What should Jets fans expect from Robert Saleh? A look at what New York’s new head coach brings in 2021


The New York Jets have a new head coach in Robert Saleh, former defensive coordinator for the San Francisco 49ers. Anyone who’s followed the Niners’ title-contending defense in recent years has likely heard his name, and Jets fans should know right off the bat that he probably can’t be much worse than Adam Gase or Todd Bowles after watching their team go 23-57 from 2016-20.

But who is Saleh, really? Better yet, what should Jets faithful expect from the first-time head coach as the new leader of the team?

As the 2021 offseason gets underway, here’s an instant peek at what the 41-year-old Saleh brings to New Jersey:

Intense and player-friendly leadership

If you’re reading this as the polar opposite of Adam Gase’s coaching style, you’re probably not totally off-base. Jets general manager Joe Douglas is an internally well-liked front-office personality (unless your name is Jamal Adams), and it stands to reason he was eyeing a similarly relatable figurehead for the staff. And for as much as Gase may have earned the respect of some, like quarterback Sam Darnold, there’s no question Saleh is just a more expressive personality. For crying out loud, the guy is known as much for his explosive sideline celebrations as his dominant San Francisco defenses.

It’s not just that Saleh is physically imposing — a muscular specimen whose aggressive fist pumps mirror the intensity of his players. He’s been compared favorably to Seattle Seahawks coach Pete Carroll, one of his chief mentors and boss from 2011-2013, because of his glass-half-full approach with both fans and players. Some of his best former pupils, like the 49ers’ Richard Sherman, have endorsed his motivational skills. Having a CEO-type personality is one thing, and translating it to on-field success is another, but there’s no question New York has upgraded when it comes to having its coach connect to the locker room.

A technically sound and aggressive 4-3 defense

This one goes without saying, but Saleh’s calling card is defense, where the Jets finished as the ninth-worst unit in the NFL during Gase’s final year atop the staff. It’s safe to say New York’s “D” will get a physical and philosophical makeover under Saleh, who runs an aggressive 4-3 scheme rather than the hybrid 3-4 variations seen under former coordinator Gregg Williams. The key pieces (Quinnen Williams, Neville Hewitt) will still have big roles, but it’d be stunning if Saleh and Douglas didn’t team up to prioritize restoring the trenches and cornerback spots this offseason.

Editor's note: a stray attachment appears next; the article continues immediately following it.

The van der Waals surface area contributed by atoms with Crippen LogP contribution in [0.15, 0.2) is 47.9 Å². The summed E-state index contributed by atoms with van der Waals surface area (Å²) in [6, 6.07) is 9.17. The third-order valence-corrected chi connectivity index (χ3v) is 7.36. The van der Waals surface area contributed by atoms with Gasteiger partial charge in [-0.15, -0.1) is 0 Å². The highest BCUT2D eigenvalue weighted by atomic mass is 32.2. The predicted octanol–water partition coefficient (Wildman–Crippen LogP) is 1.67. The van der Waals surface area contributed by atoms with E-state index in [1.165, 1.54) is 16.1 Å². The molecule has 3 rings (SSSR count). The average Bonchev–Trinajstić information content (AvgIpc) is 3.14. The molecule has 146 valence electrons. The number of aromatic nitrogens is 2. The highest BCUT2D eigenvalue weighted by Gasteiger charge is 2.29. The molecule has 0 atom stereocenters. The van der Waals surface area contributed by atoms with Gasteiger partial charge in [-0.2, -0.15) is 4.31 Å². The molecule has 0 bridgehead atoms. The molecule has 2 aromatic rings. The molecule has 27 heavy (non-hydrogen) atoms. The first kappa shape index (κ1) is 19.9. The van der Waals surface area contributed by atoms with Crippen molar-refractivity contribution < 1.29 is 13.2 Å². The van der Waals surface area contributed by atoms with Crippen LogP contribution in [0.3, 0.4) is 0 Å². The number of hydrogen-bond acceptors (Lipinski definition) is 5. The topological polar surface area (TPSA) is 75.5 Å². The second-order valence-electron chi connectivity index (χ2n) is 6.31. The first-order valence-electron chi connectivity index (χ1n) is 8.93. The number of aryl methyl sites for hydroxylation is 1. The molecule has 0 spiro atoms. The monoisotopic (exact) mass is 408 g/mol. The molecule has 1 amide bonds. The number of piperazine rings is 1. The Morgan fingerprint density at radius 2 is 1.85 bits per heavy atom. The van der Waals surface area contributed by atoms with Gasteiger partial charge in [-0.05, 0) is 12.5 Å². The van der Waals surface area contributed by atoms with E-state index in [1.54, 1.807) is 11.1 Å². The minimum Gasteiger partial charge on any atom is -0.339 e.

More than just personnel changes, Saleh figures to bring an influx of fundamentals, which helped him keep San Francisco’s unit afloat even amid a rash of injuries in 2020. The Niners ranked among the league’s leaders in tackle percentage despite losing depth at different points in the year, and Saleh consistently found ways to maximize talent in the front seven. There could be some growing pains as New York swaps in new faces on the field, but one thing fans should expect is more discipline throughout the unit.

A run-oriented offense

This may not sound especially enticing if you’re a Jets fan, but everything about Saleh’s coaching journey suggests it’s coming. As an up-and-comer with the Houston Texans, he would reportedly sit in on then-offensive coordinator Kyle Shanahan’s meetings, eventually reuniting with Shanahan and his run-heavy approach in San Francisco. He studied heavily under Pete Carroll, whose Seahawks have long desired a ground-first approach. His best friend is Green Bay Packers coach Matt LaFleur, who’s emphasized the run game to help Aaron Rodgers. And he’s expected to tab LaFleur’s brother, Mike, as his Jets offensive coordinator, carrying over a passing system that was directly tied into the Niners’ rushing attack.

This doesn’t mean Saleh is averse to throwing the ball. Heck, his Jets may very well spend a high draft pick on a new QB. But he saw in San Francisco how much a strong ground game can lift a QB, and a powerful rushing attack would go hand in hand with a stout defense. Don’t be surprised in the least if one of the new coach’s top priorities, outside of beefing up the defense and resolving the long-term QB issue, is infusing a couple of new faces into the running backfield and letting LaFleur build around a play-action strategy.





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